7,360 800 3
The risk factors associated with complications of coronary angiogram: A cross-sectional observational study
Shanila B Rani, R Lakshmi, Ajith Anantha Krishna Pillai, S Arul Nisha
January-June 2016, 3(1):11-15
Background: Over the years, coronary angiogram (CAG) has evolved to become indispensable diagnostic and therapeutic procedure for coronary artery disease (CAD). The procedure even though minimally invasive with shorter length of hospital stay and low cost has some risk for morbidity and even mortality. Large extents of the risks are dependent on the clinical status of the patient at the time of the study and comorbid illness. Aims: The present study was planned to assess the complications and to identify the risk factors associated with complications among patients undergoing CAG for CAD. Methods: A cross-sectional observational design was used in 250 patients who underwent diagnostic or interventional procedure of CAG through either transradial or femoral route. The convenience sampling technique was used to select the study sample. Results: Majority (32.8%) of the patients were in the age group of 50-59 years, followed by 28.0% of the patients in the age group of 60-69 years. Male preponderance was noted (87.6%). About 6.8% of the participants had developed complications, among them 4.4% had hematoma, 1.2% had vasovagal reactions, and 1.2% had periprocedural myocardial infarction. History of current smoking was identified as risk factor for complications (P< 0.05). The risk of complications was higher in percutaneous coronary intervention (PCI) patients, (odds ratio 6.21 [1.96-19.68] at 95% confidence interval) and who had femoral access site (P< 0.05). Conclusion: Even as the improved patient outcome is seen with cardiac catheterization, it is not totally free from risk. Newer strategies such as radial approach have managed to reduce the risks considerably. History of smoking, femoral access, and PCI were identified as risk factor for complications following CAG.
  5,880 408 2
Doctor-shopping behavior among diabetic patients in urban Puducherry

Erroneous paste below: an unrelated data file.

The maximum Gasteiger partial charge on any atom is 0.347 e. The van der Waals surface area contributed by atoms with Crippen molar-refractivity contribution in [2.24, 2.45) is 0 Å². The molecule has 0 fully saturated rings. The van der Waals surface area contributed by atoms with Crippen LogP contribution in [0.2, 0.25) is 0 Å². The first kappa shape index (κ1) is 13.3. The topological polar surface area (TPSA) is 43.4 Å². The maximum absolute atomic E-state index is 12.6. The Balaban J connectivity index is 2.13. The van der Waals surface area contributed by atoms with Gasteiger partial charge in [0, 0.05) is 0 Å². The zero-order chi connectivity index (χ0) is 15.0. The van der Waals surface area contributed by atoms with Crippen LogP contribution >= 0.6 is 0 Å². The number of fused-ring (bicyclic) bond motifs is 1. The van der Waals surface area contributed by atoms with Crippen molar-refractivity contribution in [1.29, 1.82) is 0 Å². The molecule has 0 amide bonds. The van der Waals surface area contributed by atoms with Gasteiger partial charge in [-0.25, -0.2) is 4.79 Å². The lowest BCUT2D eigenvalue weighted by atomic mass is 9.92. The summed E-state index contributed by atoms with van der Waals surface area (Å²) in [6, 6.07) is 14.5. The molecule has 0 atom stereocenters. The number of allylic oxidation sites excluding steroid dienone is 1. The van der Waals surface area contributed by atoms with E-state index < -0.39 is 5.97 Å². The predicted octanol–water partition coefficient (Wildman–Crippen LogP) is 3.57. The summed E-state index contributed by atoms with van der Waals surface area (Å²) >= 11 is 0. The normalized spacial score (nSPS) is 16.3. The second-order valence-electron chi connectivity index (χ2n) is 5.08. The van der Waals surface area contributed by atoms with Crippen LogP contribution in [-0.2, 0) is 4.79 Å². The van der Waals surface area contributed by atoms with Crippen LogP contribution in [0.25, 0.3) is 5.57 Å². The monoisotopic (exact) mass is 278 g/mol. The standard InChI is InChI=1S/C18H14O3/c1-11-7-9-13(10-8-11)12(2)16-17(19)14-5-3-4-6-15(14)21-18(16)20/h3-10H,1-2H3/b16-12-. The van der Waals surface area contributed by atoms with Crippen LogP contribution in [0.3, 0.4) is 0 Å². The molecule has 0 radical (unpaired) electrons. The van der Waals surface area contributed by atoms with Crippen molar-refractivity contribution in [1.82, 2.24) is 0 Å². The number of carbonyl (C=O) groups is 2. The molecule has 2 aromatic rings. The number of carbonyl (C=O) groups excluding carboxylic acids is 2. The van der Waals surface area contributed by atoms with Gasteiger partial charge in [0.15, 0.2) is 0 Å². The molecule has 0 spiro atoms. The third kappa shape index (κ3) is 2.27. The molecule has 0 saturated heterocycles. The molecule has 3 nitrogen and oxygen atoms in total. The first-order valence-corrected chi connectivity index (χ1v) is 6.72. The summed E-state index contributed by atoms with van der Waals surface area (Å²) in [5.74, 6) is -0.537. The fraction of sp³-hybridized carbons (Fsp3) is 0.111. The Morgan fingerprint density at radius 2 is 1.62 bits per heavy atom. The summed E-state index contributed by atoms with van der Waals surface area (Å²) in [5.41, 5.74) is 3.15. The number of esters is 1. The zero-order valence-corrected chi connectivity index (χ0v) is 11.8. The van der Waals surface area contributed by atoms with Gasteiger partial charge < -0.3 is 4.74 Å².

Sonia Agrawal, Subitha Lakshminarayanan, Sitanshu Sekhar Kar
January-June 2016, 3(1):20-24
Background: Seeking assistance from multiple physicians for an illness is a major obstacle in providing efficient care by the health care systems. It not only alters the disease condition but also adds to excess health care costs. This study aimed at exploring healthcare-seeking behavior in adult patients with diabetes and also to identify the factors associated with doctor-shopping behavior. Methods: This questionnaire-based cross-sectional study was conducted in an urban ward of Puducherry. A total of 100 patients aged more than 18 years with diabetes were included in the study. Results: Around 80% of the study subjects were availing treatment from government facilities. Prevalence of doctor-shopping behavior was found to be 14%. Reasons for change in their treatment facility were mainly due to patient-related factors like unaffordability of medicines and consultant fees, or illness-related factors like no improvement in symptoms. Physician/facility-related factors were due to prolonged waiting hours and poor interpersonal communication by the doctor. Various factors associated with doctor-shopping behavior in diabetics such as chronicity of illness (P< 0.005), past treatment facility being private (P< 0.001), and upper socioeconomic status (P = 0.045) were statistically found to be significant. Conclusion: The present study shows the prevalence of doctor shopping among diabetic patients to be 14% in urban Puducherry and this change in consultation was mainly due to the patient, illness, physician, or facility-related factors. Patient education, good interpersonal communication skills, and health system strengthening measures can increase responsiveness of the community toward the health systems and thereby reduce doctor shopping behavior among diabetic patients.